I hit the edge of the driveway, slowing down and coming to a stop at the same time that I hear the familiar beep from stopping my watch. I don’t even want to look at it. I don’t want to look at the time, the pace, the minute per mile. The only thing I’m sure of is the distance. And lately, turning the watch on at all seems to have totally surrendered to the whole “if it’s not on the watch, did you even run?” nonsense. Which yes, I think is total nonsense, but sometimes you hold on to what you can.
Because sometimes, everything else that you held on to seems to not be there to hold anymore. Paces that drop and times that fall. Time goal and PBs that once actually seemed in reach and now instead are but a dream. It certainly doesn’t seem plausible to be tracking for a PB when you aren’t even close to your old times, or what you may have once called your current times.
I’ve heard of this happening. This whole ebb and flow, up and down thing with running, where for a time, there are just no good times. Running feels hard, seems like a struggle; distances come harder, paces fall shorter. And it’s not for lack of trying. Every damn day you go back out there and put one foot in front of the other, pounding through, pushing on, just like you are supposed to, just like you’ve always done.
Here’s the thing: even though you may read that it happens and be aware that it is a thing, it doesn’t help the fact that it does happens, and especially at the time when it is happening. And if you’ve been there, slogging through those runs that feel so hard and make you want to give up, you know the feeling like the one in the pit of your stomach when you fall to the ground after a hard last effort across the finish line.
Let’s do some real talk here: running ebbs and flows. As much as we would like it to be up at a high all the time, leaving us feeling at our best, running at our peak, that’s not how it works. You aren’t alone when you feel like your running is off for a while, like you have been slow these last couple of weeks, or like every day seems like a struggle and an effort.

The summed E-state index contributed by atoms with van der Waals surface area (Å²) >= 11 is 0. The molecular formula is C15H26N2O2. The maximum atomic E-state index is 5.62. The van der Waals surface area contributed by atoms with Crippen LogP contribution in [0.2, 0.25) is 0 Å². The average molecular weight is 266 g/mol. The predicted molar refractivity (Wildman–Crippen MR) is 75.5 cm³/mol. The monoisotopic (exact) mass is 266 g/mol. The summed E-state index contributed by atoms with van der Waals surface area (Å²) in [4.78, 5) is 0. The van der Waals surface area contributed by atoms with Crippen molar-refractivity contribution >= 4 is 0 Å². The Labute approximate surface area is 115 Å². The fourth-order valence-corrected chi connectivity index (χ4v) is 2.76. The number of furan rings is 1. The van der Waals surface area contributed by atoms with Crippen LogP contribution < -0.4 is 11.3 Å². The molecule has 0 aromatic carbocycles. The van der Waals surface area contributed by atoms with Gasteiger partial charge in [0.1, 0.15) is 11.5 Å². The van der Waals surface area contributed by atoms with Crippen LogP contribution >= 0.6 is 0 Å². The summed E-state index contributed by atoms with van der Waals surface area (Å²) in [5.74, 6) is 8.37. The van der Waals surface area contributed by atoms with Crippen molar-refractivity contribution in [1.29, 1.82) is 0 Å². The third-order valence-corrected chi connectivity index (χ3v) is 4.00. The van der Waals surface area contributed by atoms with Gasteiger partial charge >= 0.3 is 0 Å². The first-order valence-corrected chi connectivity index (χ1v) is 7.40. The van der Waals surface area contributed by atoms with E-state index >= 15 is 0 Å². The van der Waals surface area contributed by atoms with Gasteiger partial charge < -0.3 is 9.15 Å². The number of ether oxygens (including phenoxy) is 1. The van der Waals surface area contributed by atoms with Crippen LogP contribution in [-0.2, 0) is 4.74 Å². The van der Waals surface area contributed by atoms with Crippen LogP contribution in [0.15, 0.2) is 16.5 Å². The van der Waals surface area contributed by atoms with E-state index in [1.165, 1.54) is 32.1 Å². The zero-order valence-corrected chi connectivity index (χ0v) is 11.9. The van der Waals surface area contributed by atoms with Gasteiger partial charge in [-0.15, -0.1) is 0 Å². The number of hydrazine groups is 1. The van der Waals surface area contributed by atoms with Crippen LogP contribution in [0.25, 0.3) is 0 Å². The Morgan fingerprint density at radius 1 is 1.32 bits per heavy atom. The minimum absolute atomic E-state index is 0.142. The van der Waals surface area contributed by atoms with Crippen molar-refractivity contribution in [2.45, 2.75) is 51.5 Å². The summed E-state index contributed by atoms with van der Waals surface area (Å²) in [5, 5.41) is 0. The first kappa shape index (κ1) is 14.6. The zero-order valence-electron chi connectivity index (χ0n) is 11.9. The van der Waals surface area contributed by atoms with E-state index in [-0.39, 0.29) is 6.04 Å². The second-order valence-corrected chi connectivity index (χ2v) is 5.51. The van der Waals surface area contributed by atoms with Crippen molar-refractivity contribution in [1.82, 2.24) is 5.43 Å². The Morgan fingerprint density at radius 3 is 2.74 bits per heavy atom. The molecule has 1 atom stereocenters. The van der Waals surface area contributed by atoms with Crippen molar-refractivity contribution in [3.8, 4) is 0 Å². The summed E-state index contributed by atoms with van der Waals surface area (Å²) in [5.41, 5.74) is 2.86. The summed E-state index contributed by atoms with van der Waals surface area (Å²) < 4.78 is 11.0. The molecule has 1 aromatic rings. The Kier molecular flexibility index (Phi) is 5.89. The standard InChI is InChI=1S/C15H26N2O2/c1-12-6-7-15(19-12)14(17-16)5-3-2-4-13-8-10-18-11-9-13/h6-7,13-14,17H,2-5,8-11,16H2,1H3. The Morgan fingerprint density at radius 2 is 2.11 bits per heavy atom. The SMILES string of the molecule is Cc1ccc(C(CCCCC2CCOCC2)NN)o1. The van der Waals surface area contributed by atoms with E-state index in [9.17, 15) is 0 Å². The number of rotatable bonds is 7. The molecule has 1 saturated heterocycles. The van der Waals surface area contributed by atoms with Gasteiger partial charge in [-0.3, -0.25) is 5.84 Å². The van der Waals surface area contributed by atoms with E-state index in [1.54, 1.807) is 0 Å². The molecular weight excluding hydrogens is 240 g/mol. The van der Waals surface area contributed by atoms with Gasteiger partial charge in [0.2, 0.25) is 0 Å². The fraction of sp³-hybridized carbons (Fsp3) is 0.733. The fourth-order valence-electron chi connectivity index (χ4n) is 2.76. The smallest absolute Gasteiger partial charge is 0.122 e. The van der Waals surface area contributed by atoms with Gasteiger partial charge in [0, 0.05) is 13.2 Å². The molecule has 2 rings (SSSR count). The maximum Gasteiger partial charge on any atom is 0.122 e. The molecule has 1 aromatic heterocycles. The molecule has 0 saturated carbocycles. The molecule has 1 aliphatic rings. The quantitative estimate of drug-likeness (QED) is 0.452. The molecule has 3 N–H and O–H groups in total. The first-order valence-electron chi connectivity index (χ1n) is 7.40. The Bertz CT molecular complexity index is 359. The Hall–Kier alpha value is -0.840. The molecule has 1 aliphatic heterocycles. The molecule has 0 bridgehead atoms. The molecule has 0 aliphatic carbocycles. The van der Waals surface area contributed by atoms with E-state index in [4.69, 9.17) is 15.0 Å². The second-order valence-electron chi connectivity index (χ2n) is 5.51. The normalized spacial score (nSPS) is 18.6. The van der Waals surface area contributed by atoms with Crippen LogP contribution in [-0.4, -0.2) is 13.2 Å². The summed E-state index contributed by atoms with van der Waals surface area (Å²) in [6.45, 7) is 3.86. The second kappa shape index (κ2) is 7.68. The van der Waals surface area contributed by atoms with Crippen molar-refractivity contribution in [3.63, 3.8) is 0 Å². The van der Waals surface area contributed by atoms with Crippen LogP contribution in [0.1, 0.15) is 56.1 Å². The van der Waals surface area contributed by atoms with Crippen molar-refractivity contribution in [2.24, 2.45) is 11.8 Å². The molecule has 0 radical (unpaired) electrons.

Maybe we only ever hear the best parts, see the finish line photos, or the (hint: staged) Instagram photos where someone has just run 20 miles and looks like they didn’t even break a sweat all put together perfectly in their perfectly matching running outfit. It’s okay if that’s not what happens for you, or that’s not how you look, or how you feel. It’s okay if you finish your long run and actually melt into a pile on the couch, sweaty clothes and all, putting your feet up on the coffee table and immediately refuelling via ice cream straight out of the carton.
Likewise, it’s also okay, if some days are just really hard. Really hard like, “I want to give up, I totally suck, I think my running has gone backwards instead of forwards” hard. Really hard like you lay in bed, putting off getting up and going until the last possible second because you have stopped enjoying running as much; it seems like a task and a struggle and a demoralizing act instead of this uplifting confidence boost it once was.
Yes it’s true, maybe you need a break, or some extra rest, or to change your route or to find a new running partner, or any of the other several things that you can read about online to help you get out of a rut. Or maybe you just need to know that it happens. To me, to you, to every runner, even if they never admit to it or talk about it. Maybe you just need to accept it for the simple thing that it is: a natural part of the ebb and flow of this running thing, where sometimes we are up and sometimes we are down. Don’t change everything about your life to fix it, don’t change everything about your training, or assume you have suddenly become a terrible runner or that it will never get better again. Just let it be. Keep doing your thing, putting in the effort, getting out there and doing it anyway, and know, that with time, you’ll come back.
Need some extra motivation, some information or some tips for getting your running back on track? Let’s chat!